The 19th century proved to be a transformative century in communications and transportation. The mission of the Post Office Department to provide universal service was constantly challenged by growing territory and an increasing number of immigrants settling in the cities and migrating to new territories. New technology was being used in new and innovative ways. Most notably, the railroad and the stamp.
The first railroad was used to carry the mail in the 1830s and as tracks were laid and standardized, the government designated the routes as postal roads. Similar policies on rivers and canals gave the mail a vast network east of the Mississippi. But the mail would travel from town to town in an enclosed bag meaning that only after it reached its destination could it be sorted and sent along on the next train for mail moving to the next town. Increasing demands for efficiency, brought on by the restricting resources of the Civil War inspired a postmaster in Illinois to have his clerks open the bags while on the train and sort them so that at each stop, only the mail designated for that town would be dropped off. This transformed into the most efficient system used for mail processing and delivery well into the 20th century.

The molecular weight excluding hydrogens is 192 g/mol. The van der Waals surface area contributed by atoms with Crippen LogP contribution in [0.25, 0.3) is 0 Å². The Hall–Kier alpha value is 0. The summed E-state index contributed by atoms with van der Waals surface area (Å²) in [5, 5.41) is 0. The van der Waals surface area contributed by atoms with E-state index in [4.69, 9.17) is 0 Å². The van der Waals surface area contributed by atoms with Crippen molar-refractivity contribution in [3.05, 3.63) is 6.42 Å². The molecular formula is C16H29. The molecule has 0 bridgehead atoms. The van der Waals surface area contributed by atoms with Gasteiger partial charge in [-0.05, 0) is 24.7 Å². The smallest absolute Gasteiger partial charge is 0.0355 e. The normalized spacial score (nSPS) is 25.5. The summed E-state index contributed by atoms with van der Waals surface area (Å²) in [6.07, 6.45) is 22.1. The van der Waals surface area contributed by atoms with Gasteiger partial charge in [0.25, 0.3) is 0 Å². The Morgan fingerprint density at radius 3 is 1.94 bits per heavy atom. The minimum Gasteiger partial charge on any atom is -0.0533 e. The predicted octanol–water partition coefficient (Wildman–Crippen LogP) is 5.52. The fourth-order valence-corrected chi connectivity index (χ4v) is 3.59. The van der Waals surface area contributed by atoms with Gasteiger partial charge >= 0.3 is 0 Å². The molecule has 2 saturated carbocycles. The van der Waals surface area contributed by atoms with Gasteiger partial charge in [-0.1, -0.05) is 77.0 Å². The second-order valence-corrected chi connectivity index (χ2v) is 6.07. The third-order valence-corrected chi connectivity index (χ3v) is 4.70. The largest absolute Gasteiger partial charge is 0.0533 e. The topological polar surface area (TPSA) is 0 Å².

Before 1847, if you wanted to send a letter, you would address it and drop it off to be delivered. Payment was required, but it would be demanded from the recipient. Sometimes that person wouldn’t or couldn’t pay. Or they could not be found and the post office would have done all the work to deliver the letter without getting any money for the service. This brought the cost up for everyone sending a letter.
After the adoption of the use of stamps, which showed pre-payment, more letters could arrive at their final destination for a fraction of the price. The cost of mailing a letter dropped and became reasonable for more people to use the service.